Consideration of such in-depth review on (e.g.) an annual basis could I think be considered onerous and burdensome.

This review process is not to be confused with routine monitoring of the effectiveness of existing controls. In a Regulatory context, 'monitoring' and 'reviewing' are two distinct and seperate activities.
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#7 Posted : 26 June 2008 10:04:00(UTC)
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Posted By Ron Hunter
Paul,

Further to your question! I couldn't let this rest - I had to figure how and why I got this 5 year requirement fixed in my mind.
I referred back to my copy of the 4th Edition of Allan St John Holt's widely respected "Principles of Health and Safety at Work", and I quote from the discussion of what was Regulation 6 of the 1994 COSHH Regs.:
"A later amendment requires all risk assessments to be reviewed every 5 years, in addition to the requirement to review them if they are suspected of being invalid".
At that time then, what is now (IMHO) implicit was then explicit in the 1994 Regs. Sadly I don't have the time to research when that explicit requirement fell back out of the Regulations.
I would still advise 5 years as a reasonable interval for a more in-depth product and technological review.
emm.plant@me.com  
#8 Posted : 15 July 2020 14:52:16(UTC)
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emm.plant@me.com

Hi all, we used to constantly monitor our COSHH MSDS and update regularly via updates provided by the BESA. This is a service they no longer provide, is anyone aware of a service that can look after this for you that isn‘t part of a much larger package e.g. Barbour? We don’t need the other services. Would also be interested to see how often anyone else goes through the MSDS to ensure any changes are reflected in the assessment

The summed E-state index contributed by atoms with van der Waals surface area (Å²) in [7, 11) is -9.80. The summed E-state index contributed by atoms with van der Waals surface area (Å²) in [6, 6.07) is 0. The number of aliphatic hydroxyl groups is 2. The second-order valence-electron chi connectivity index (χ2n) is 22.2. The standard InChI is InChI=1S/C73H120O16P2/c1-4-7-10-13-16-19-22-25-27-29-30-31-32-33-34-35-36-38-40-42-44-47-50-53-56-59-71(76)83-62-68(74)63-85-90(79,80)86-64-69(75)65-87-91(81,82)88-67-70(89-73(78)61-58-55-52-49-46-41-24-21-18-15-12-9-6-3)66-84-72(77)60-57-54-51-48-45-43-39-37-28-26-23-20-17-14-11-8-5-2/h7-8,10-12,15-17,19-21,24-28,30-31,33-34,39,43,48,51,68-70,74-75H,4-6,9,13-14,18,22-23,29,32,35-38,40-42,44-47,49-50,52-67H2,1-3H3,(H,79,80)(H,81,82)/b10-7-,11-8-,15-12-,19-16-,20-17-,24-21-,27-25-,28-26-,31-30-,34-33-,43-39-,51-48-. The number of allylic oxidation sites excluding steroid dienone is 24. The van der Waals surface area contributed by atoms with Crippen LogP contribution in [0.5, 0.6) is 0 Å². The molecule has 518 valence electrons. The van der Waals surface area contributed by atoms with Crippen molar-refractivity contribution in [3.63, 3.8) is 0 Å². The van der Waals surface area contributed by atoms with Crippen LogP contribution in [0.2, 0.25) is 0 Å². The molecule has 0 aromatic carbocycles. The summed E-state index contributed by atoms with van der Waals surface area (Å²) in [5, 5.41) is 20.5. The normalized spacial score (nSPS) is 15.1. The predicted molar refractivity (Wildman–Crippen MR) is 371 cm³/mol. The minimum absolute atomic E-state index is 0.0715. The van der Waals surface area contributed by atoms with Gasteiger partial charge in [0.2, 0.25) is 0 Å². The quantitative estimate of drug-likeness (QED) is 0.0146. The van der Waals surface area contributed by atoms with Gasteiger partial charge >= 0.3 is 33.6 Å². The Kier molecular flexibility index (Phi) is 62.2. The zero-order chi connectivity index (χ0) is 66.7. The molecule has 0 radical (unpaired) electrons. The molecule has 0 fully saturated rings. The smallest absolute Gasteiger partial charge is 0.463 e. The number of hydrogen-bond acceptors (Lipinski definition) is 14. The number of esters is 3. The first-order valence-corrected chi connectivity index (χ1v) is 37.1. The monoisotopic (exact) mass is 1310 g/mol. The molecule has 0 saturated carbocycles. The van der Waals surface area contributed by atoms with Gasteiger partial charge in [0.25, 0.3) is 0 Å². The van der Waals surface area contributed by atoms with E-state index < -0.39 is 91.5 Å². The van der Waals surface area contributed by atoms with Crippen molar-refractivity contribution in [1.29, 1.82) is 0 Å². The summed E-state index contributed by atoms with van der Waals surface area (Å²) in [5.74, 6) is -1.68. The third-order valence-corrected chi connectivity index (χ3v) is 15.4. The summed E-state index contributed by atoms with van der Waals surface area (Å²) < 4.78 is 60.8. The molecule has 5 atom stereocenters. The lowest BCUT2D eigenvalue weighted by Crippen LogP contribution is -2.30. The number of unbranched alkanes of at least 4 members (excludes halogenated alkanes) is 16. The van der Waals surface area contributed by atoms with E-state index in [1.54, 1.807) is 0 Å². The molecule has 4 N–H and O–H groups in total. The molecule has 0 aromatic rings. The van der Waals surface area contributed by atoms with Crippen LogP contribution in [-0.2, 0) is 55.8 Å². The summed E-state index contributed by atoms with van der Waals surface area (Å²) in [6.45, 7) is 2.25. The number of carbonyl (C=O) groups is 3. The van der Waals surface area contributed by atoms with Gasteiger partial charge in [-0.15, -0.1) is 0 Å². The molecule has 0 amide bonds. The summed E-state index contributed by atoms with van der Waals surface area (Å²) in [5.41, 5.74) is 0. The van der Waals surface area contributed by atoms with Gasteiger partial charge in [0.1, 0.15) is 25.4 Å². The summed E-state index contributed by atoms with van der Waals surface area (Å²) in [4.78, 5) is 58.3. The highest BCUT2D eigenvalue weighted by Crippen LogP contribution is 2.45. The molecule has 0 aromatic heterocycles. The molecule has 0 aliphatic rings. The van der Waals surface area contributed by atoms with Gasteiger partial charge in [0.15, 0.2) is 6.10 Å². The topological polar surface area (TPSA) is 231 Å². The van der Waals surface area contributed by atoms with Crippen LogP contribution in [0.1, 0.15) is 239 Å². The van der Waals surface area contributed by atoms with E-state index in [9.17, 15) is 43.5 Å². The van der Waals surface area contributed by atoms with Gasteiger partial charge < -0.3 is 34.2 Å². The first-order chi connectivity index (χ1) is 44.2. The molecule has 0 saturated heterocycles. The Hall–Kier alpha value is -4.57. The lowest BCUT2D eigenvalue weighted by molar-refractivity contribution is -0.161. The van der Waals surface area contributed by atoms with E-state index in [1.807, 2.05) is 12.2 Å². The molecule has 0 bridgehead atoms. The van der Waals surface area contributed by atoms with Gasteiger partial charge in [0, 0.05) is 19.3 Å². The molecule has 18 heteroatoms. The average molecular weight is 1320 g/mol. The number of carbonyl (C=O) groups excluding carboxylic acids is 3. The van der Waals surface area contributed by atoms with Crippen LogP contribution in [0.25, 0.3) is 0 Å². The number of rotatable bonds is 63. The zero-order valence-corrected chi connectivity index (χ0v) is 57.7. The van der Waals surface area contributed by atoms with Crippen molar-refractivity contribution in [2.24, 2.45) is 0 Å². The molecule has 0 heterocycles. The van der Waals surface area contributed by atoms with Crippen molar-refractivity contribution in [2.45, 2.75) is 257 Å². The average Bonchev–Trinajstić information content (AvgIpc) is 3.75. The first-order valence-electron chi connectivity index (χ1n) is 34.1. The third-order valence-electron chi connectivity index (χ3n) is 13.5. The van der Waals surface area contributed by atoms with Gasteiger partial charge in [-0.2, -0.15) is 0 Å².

chris.packham  
#9 Posted : 15 July 2020 16:36:54(UTC)
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chris.packham

Simply monitoring for changes in MSDS runs a significant risk of missing other changes. Firstly what about those chemicals for which there are no MSDSs but which can, when used, present a hazard to health (of which there are thousands particularly where skin exposure is concerned). Presumably the risk assessments have been based on the chemical hazard present when chemicals are used (as required by the current ACoP for COSHH). Have there been any changes in what happens there? Have there been any other changes in the way the chemicals are used that might affect the hazard they present? 

I have to take the view that a fixed period for auditing risk assessments could potentially land an employer in trouble. Changes that occurred, perhaps shortly after the last audit, could well create a situation where employees health was being damaged. Were the effect to be chronic, i.e. not appear for some time, the damage could well have been done before the next fixed audit point although the effect might not have yet become apparent. For me the system should be such that any change in chemical (perhaps a new supplier?), the way it is used, the level of actual/potential exposure, the exposure management arrangements, ambient conditions, etc. should trigger a reassessment.